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SYRACUSE, N.Y. -- It was all "action" and no "cuts" at the New York Association of Convenience Stores' (NYACS) 2007 Trade Show and Conference, held here May 15 to 16. This year's show, themed "NYACS Goes Hollywood," brought together stars from the industry, including Nice N Easy Grocery Shoppes, Sunoco, XtraMart and others, who gathered to share ideas, learn from educational sessions, see the latest in new products and relax at an authentic Irish bar for a drink or two.
The show kicked off with a "celebrity-filled" welcome party at Coleman's Authentic Irish Pub. Guests at the party donned mystery personas that had to be discovered through yes or no questions. A-listers in attendance included "Star War'"s Mark Hamill and Billy Bob Thorton.
The next day, retailers sat down to learn strategies to help their businesses. One session titled "What's My Convenience Store Business Really Worth?" was presented by Gary Papay of CK Business Consultants Inc. According to Papay, there are "five-plus" factors that influence to value of a convenience store -- location, earnings, hard assets, image and risk factors, plus timing.
The two most important factors are earnings and timing, Papay said. Earnings are "a major driver as far as value goes," he explained, noting that a top-notch establishment will not sell for its full value if the earnings are not solid. Meanwhile, timing is the most important issue to consider because with the right timing, store owners can walk out the door a millionaire, while the wrong timing can cause store owners to walk out without anything, he said.
In addition, knowing the value of the business is not just for exit planning. "You want to know if all your hard work is paying off," he said. A number of events can require a valuation of the store -- including remodeling or expansion, refinancing, mergers and acquisitions, divestures, estate and retirement planning, foreclosure, partnership dissolution, insurance purposes, litigation support and buy/sell agreements.
Further, Papay gave the "five Ds" that can have "a profound impact on business. They are: death, disability, dissenting owners, divorce and declining markets. He advised retailers to use an appraiser for valuations. He also gave the following figures to consider:
-- businesses with $1 million to $2.5 million in annual sales sell for less than $2.5 million;
-- businesses with $2.5 million to $10 million in annual sales sell for less than $10 million;
-- in the next decade, 50 percent of small- and medium-sized businesses are going to sell;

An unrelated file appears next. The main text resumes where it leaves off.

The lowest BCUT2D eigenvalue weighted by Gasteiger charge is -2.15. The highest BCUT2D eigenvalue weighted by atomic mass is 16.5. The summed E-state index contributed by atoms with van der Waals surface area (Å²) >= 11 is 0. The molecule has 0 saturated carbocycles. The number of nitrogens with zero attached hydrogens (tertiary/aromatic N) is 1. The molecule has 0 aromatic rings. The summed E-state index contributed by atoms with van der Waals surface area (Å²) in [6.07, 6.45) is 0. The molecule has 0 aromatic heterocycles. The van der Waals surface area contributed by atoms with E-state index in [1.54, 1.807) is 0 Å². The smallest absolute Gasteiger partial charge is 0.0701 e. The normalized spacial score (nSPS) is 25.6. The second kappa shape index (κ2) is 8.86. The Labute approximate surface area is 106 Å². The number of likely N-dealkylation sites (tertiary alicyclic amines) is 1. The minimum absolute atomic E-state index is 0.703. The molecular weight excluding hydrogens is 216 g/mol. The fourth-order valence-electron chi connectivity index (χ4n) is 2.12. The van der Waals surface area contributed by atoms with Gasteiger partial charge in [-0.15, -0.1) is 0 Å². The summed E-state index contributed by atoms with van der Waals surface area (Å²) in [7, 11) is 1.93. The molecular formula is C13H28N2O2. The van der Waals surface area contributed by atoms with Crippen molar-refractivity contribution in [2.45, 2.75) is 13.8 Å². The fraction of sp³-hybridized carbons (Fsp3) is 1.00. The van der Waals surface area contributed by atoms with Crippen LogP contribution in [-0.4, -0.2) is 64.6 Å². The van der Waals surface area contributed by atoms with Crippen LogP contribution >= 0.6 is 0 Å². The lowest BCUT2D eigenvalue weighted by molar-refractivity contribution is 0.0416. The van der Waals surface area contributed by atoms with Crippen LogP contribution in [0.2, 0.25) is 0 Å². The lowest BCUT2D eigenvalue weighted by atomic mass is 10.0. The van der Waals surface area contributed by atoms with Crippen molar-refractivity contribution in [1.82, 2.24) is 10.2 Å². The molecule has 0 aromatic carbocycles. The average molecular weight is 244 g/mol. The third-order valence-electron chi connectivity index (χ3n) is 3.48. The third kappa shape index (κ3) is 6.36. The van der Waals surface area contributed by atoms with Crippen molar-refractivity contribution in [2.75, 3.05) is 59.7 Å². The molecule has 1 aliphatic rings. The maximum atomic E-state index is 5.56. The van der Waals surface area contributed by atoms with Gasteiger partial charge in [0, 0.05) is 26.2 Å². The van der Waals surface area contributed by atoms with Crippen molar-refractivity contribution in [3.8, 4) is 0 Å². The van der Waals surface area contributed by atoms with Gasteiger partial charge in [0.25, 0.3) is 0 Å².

-- 85 percent of business owners don’t know the value of their business, and
-- the same percentage do not have an exit plan.
Later, keynote speaker Linda McKenna opened eyes with an insightful look at customer loyalty. Customer frequency is not loyalty, she said, explaining that some customers may visit daily just because a store is convenient. However, if a newer, brighter, cheaper location were to open up across the street, "the customers that stay with you and don’t go across the street are loyal customers," she said, noting this was the "acid test" for loyalty.
Similarly, so-called "loyalty cards" are better-defined as "frequency cards," as most consumers have multiple cards for the same retail channels, she said.
Loyalty is defined as voluntary retention that is grounded in emotion, according to McKenna. To generate an emotional connection with consumers, she offered a list of tips to use in the store:
-- Communication. Watch the cashier interact with the customer and observe body language, words and the tone of voice. Also, create a unique greeting and thank-you beyond the "How are you?" and "Have a nice day." She advised "Are you having a good day?" and "See you tomorrow," both of which can open up communication.
-- Recovery Strategies. McKenna admitted that there will always be complaints, but those customers are really saying: "I'm mad, but I'm giving you a chance to save me." The tricks to save customers who have complaints are: never interrupt the customer; have only one person attend to the customer; acknowledge feelings; ask the customer's name; never ask "what's the problem" and give the customer options to solve the concerns.
-- Feedback. Create two-way communication by asking frequent customers what they would like to change in the store. This technique gains valuable information and also begins a relationship with the customer.
-- People. "You have to hire the right people," McKenna said. To get employees to deliver to customers, they must see a commitment to the customers from management; their connection with customers must be measured; meetings should be held where employees are listened to; systems must be in place for hiring -- "hire for attitude, train or skill," she said; and have a recovery strategy that allows employees to have the authority to fix customer complaints.
Lastly, McKenna gave one final tip to attendees to build loyalty -- hang a sign in an area employees frequent that says: "They may forget what you said, but they'll never forget how you made them feel."